Hard Water

July 23, 2009 by  
Filed under Hard Water

The pros and cons of Hard Water

Hard water, whilst not a health risk can create a large number of problems for us because the inherent large numbers of dissolved minerals which make the water ‘hard’ in the first place build up in our pipes, taps and appliances. The high mineral content in hard water also stops our soaps and detergents doing their job. The main two components of hard water are calcium carbonate and magnesium. The higher the content of these two minerals, the ‘harder’ the chemistry of the water.

The harder the water, the more prominent the problems associated with it. Even after washing, our clothes, skin and hair can feel and look lifeless and rough. Our dishes, especially if you use a dishwasher, can be covered in hard to clean off stain spots or cloudy film on glasses. Our hot water systems are more at risk as the heat will intensify the situation. Pipes and appliances blocked with scale causing ineffective flow or complete failure are commonplace. If left untreated, the cost from an increase in charges from our energy suppliers can be as much as 25% – more overall if our systems fail and we have to renew appliances, pipework and even boilers.

So are there any benefits of Hard Water?

Sure. We all need calcium and magnesium in our diets and hard water can provide part of that, especially in areas where the mineral content is extremely high. If we could remove some of the minerals and change the properties of the calcium ions to stop the formation of limescale, this hard water would actually be pretty good for us and our appliances etc.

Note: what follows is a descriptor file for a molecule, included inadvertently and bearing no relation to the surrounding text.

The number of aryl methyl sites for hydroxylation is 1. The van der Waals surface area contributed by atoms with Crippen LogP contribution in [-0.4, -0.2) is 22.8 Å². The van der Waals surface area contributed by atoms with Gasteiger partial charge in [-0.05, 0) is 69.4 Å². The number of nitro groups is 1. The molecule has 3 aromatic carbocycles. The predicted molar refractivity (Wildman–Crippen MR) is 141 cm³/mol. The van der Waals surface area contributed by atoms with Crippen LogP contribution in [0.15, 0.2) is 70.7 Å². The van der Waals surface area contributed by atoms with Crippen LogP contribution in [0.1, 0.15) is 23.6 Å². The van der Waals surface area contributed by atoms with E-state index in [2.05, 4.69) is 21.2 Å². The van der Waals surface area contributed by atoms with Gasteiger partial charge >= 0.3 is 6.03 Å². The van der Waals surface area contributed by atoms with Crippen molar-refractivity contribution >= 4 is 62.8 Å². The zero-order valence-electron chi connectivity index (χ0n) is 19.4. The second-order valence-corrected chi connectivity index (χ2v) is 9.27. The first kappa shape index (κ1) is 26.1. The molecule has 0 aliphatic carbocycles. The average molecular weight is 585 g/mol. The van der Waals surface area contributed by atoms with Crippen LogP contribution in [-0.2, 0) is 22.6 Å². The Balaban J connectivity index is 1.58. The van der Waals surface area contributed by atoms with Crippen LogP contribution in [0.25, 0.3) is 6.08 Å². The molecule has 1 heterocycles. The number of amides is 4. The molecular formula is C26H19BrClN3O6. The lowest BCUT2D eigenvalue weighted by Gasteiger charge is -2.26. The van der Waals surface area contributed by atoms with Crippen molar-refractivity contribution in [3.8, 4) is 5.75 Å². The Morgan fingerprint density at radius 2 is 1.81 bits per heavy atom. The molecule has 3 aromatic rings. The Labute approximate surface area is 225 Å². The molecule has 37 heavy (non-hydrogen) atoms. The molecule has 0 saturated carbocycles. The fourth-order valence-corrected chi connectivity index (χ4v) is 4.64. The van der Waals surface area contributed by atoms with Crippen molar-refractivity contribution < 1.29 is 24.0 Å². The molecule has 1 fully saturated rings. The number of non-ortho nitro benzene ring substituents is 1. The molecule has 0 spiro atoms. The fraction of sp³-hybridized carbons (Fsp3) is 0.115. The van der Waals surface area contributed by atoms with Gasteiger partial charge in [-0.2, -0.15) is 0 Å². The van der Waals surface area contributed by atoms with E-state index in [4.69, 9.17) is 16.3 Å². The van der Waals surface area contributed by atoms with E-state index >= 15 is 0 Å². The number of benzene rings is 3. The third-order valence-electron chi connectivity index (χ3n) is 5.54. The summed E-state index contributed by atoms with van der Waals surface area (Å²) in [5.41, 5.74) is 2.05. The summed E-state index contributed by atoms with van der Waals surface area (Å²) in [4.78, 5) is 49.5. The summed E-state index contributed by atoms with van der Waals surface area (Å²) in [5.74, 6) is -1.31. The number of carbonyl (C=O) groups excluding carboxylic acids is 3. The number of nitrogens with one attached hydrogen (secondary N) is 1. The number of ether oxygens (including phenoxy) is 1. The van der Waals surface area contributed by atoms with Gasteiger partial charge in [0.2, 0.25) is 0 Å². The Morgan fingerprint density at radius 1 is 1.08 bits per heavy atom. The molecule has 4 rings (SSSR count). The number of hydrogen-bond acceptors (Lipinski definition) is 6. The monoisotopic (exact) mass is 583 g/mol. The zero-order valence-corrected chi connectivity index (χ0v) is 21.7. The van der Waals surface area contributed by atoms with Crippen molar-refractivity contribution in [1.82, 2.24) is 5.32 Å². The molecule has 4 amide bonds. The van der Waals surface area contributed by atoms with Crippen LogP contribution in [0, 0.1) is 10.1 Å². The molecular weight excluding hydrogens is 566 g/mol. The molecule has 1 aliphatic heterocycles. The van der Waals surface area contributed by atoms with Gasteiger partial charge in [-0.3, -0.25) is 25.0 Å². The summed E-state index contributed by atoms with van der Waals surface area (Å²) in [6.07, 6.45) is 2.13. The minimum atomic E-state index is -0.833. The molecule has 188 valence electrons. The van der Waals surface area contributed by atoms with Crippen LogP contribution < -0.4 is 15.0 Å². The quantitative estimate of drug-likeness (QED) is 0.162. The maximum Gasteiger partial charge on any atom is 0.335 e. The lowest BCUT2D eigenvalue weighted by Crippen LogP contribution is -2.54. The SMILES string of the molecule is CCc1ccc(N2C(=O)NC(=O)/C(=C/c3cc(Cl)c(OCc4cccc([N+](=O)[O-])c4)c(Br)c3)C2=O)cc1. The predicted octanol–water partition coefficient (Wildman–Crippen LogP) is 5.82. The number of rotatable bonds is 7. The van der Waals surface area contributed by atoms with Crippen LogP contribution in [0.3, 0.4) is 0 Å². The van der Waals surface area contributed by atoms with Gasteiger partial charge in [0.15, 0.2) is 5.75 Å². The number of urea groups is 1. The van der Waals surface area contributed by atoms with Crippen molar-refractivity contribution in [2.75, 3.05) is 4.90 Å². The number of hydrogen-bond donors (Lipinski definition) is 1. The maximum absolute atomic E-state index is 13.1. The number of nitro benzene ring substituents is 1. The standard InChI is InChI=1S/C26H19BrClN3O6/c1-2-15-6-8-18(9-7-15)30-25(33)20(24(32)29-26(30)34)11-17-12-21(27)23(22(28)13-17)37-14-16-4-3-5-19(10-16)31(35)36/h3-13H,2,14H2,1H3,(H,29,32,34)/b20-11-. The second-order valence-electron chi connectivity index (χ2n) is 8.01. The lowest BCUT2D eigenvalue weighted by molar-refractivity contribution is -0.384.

Is there anything we can do to lessen the effects of Hard Water?

We don’t have to do much to lessen the effects of hard water…

– There are detergents specially formulated to work with hard water, washing powders and other soap products that are specially formulated to deal with different degrees of hardness.

– Reducing the temperature of our boilers to around 50 degrees will ensure that deposits are reduced but also give us plenty of hot water for showers and baths.

– Most dishwashers today have the facility to include rinse aids which will help combat the effects

– Using one of many water conditioners, water softeners or even electromagnetic systems attached to your pipes can help further.

How do you know how hard your water is? Ask your supplier. Municipal water suppliers will have this information for you. If your water is from a private supply then there are numerous testing kits on the market to do self testing.

Classification mg/l or ppm grains/gal
Soft 0 – 17.1 0 – 1
Slightly hard 17.1 – 60 1 – 3.5
Moderately hard 60 – 120 3.5 – 7
Hard 120 – 180 7 – 10.5
Very Hard 180 & over 10.5 & over

There are a variety of ways to treat hard water including carbon filters, softeners, reverse osmosis and electromagnetic conditioners. Some work better than others and obviously cost will also be a major issue. Unfortunately a good deal of sodium is added during the ‘softening’ process which is not great for our health and so filters and the electromagnetic conditioners are considered the best answer as reverse osmosis is quite an expensive option.